The Particle Debris article of the week comes from Rene Ritchie at iMore.
Author Ritchie takes us on a tour of the possibly missing Macs in Apple’s lineup along with some highly anticipated upgrades.
[So far] …We got a new big iPhone with Max, and updated MacBook Air, Mac mini, iPad Air, iPad mini — basically, all the airs and minis — and, most recently, a new MacBook Pro, Mac Pro, and Pro Display. Yeah, all the Pros too.
But, big and badass as some of these products are — they’re not all the products. Even now, at the end of the decade, there are still some gaps in Apple’s lineup. Some holes. Some products [are] just plain missing in action.
Suddenly, looking at Apple’s Macs, it’s clear there are some really cool opportunities that would very much appeal to customers. One is a MacBook Air with a 16-inch display.
You know, for people who want bigger screens but don’t need pro-level compute to go with it.
Oh, and then there’s the expected update to the 13-inch MacBook Pro, done in the same fashion as the 16-inch MBP released in November. And, in the process, why not up the display from 13.3 inches to 14.0? That would be glorious.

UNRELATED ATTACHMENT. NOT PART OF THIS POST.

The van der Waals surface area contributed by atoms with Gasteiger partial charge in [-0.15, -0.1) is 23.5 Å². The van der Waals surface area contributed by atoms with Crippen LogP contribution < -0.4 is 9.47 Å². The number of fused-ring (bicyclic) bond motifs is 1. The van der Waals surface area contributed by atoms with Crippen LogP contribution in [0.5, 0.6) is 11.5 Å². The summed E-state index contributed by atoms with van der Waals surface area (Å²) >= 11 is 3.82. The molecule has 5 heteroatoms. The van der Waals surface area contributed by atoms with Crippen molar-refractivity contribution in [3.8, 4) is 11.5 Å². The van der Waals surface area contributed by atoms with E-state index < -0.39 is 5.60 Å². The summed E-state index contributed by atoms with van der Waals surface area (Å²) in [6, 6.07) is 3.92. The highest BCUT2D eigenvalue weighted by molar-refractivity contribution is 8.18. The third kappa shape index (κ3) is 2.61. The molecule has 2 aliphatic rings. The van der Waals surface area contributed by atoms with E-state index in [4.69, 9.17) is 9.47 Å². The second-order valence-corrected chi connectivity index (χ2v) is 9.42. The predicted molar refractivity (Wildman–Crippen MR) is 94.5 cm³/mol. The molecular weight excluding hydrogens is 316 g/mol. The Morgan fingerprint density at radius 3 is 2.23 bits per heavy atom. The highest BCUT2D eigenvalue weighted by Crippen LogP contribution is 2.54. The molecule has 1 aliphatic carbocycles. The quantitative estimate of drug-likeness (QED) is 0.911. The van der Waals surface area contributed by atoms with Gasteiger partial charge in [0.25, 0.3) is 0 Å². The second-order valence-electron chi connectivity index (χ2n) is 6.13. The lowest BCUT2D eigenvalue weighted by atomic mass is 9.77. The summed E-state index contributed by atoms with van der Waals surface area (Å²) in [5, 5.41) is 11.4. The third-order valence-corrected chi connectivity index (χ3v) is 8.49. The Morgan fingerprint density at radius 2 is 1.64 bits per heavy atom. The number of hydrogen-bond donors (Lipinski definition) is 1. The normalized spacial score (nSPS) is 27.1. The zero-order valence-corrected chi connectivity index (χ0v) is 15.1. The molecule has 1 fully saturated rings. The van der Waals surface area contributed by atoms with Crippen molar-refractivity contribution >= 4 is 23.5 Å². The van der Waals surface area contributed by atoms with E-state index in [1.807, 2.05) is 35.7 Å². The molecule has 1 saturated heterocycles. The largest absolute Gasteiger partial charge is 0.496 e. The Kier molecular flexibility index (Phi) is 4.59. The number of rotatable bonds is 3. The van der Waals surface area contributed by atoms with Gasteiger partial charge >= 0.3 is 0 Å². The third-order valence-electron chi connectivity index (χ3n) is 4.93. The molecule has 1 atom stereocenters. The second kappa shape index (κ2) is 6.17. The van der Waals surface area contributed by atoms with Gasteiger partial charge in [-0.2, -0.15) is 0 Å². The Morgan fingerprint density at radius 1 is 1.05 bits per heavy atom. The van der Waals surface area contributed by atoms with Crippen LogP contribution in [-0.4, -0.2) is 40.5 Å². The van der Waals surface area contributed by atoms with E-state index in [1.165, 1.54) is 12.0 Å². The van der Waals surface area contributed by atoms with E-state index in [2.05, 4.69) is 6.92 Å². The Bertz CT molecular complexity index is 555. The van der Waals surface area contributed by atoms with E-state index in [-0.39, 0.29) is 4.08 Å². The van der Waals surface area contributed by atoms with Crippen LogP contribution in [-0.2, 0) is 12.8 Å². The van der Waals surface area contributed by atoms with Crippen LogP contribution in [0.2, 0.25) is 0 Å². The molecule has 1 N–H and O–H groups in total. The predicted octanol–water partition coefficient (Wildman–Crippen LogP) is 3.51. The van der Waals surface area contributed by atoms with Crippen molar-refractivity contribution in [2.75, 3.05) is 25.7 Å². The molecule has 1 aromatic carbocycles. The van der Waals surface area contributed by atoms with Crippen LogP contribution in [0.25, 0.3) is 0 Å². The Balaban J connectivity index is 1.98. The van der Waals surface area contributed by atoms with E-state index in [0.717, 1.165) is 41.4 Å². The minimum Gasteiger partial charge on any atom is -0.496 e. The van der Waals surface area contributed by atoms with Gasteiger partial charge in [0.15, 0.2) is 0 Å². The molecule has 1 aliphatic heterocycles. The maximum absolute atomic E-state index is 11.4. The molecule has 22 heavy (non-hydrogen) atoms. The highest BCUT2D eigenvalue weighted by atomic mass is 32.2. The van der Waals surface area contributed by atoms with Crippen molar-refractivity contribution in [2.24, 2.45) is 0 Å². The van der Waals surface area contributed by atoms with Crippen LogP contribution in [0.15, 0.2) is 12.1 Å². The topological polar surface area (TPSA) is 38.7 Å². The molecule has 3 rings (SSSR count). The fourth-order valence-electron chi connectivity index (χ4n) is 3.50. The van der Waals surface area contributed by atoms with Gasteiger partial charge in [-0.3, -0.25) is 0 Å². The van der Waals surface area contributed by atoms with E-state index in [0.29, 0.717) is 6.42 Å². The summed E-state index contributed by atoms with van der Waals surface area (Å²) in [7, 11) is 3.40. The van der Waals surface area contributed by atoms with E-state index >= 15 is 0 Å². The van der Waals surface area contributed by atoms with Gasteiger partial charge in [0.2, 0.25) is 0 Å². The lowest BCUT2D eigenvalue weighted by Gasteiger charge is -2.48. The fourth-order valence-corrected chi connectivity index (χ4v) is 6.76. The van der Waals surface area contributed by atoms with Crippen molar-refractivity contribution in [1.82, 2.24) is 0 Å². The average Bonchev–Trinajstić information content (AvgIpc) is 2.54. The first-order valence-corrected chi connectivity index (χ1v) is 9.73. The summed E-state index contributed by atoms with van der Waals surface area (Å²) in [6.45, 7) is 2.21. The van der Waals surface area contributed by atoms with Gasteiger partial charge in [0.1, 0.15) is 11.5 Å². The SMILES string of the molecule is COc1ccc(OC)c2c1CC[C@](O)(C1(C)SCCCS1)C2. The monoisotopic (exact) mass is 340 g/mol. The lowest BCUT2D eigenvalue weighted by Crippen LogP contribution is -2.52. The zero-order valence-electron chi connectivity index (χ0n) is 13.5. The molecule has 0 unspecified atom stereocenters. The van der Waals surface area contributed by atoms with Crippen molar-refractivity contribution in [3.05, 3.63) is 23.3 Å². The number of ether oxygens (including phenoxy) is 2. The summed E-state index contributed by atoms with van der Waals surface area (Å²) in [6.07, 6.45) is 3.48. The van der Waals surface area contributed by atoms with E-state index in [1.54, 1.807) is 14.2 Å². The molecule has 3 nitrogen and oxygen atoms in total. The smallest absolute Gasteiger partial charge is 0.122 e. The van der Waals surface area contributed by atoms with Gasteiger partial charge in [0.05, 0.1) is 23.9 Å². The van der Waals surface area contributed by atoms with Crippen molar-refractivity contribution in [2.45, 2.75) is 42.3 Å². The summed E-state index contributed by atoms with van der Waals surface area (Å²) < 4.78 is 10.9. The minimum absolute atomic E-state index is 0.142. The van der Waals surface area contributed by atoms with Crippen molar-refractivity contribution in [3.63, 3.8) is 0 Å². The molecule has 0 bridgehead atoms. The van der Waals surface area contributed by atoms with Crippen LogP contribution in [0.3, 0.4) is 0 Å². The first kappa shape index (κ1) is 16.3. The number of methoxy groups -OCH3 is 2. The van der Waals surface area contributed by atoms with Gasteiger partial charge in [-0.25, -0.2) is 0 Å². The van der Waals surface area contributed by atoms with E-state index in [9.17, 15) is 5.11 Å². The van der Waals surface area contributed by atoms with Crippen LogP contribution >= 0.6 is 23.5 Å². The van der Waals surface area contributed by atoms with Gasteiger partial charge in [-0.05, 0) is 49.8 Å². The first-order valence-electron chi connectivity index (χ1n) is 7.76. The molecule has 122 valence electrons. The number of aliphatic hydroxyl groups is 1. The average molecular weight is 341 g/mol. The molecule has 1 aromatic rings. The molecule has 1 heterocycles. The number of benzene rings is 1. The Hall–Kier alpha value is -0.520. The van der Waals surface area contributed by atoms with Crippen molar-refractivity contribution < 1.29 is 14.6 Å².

Along with some interesting ideas for an iMac upgrade, author Ritchie tantalizes us with the prospect of the xMac.
The xMac is almost mythical at this point. That’s just one of the names given over the years, if not decades, to the idea of a Mac tower that’s every bit as accessible and expandable, just not anywhere nearly as high-end Pro.
I have also written about that idea, here, recently.
Not mentioned is what Apple might do with an iMac Pro upgrade. As an aside, I recently had some ideas. “What Shall Become of Apple’s 2017 iMac Pro?”
In summary, author Ritchie whets our appetite with some concepts for some amazing new Macs. If Apple is so inclined, 2020 could be an even more stellar year for the Mac.
[Note: Particle Debris will be on hiatus for the holidays and return in January.]
Particle Debris is a generally a mix of John Martellaro’s observations and opinions about a standout event or article(s) of the week followed by a discussion of articles that didn’t make the TMO headlines, the technical news debris. The column is published most every Friday except for holiday weeks.